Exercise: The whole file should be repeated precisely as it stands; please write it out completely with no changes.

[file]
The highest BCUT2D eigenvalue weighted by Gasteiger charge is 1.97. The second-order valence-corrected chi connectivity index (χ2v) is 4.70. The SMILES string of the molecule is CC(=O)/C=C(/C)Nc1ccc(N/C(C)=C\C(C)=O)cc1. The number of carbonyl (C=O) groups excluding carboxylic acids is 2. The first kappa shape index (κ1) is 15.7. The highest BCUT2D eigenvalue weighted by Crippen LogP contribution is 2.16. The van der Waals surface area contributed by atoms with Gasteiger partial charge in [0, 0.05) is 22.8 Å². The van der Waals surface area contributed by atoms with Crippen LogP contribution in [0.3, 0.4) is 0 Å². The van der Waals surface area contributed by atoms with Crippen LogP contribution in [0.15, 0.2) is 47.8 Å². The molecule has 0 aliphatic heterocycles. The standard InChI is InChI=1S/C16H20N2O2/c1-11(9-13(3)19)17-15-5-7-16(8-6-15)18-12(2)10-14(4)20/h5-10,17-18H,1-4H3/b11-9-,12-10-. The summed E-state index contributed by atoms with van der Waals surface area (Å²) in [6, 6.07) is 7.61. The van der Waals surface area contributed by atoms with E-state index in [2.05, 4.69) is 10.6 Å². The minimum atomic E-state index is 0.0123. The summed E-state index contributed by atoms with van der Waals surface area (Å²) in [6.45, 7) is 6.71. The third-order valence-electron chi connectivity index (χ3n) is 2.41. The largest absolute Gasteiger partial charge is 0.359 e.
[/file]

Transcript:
The highest BCUT2D eigenvalue weighted by Gasteiger charge is 1.97. The second-order valence-corrected chi connectivity index (χ2v) is 4.70. The SMILES string of the molecule is CC(=O)/C=C(/C)Nc1ccc(N/C(C)=C\C(C)=O)cc1. The number of carbonyl (C=O) groups excluding carboxylic acids is 2. The first kappa shape index (κ1) is 15.7. The highest BCUT2D eigenvalue weighted by Crippen LogP contribution is 2.16. The van der Waals surface area contributed by atoms with Gasteiger partial charge in [0, 0.05) is 22.8 Å². The van der Waals surface area contributed by atoms with Crippen LogP contribution in [0.3, 0.4) is 0 Å². The van der Waals surface area contributed by atoms with Crippen LogP contribution in [0.15, 0.2) is 47.8 Å². The molecule has 0 aliphatic heterocycles. The standard InChI is InChI=1S/C16H20N2O2/c1-11(9-13(3)19)17-15-5-7-16(8-6-15)18-12(2)10-14(4)20/h5-10,17-18H,1-4H3/b11-9-,12-10-. The summed E-state index contributed by atoms with van der Waals surface area (Å²) in [6, 6.07) is 7.61. The van der Waals surface area contributed by atoms with E-state index in [2.05, 4.69) is 10.6 Å². The minimum atomic E-state index is 0.0123. The summed E-state index contributed by atoms with van der Waals surface area (Å²) in [6.45, 7) is 6.71. The third-order valence-electron chi connectivity index (χ3n) is 2.41. The largest absolute Gasteiger partial charge is 0.359 e.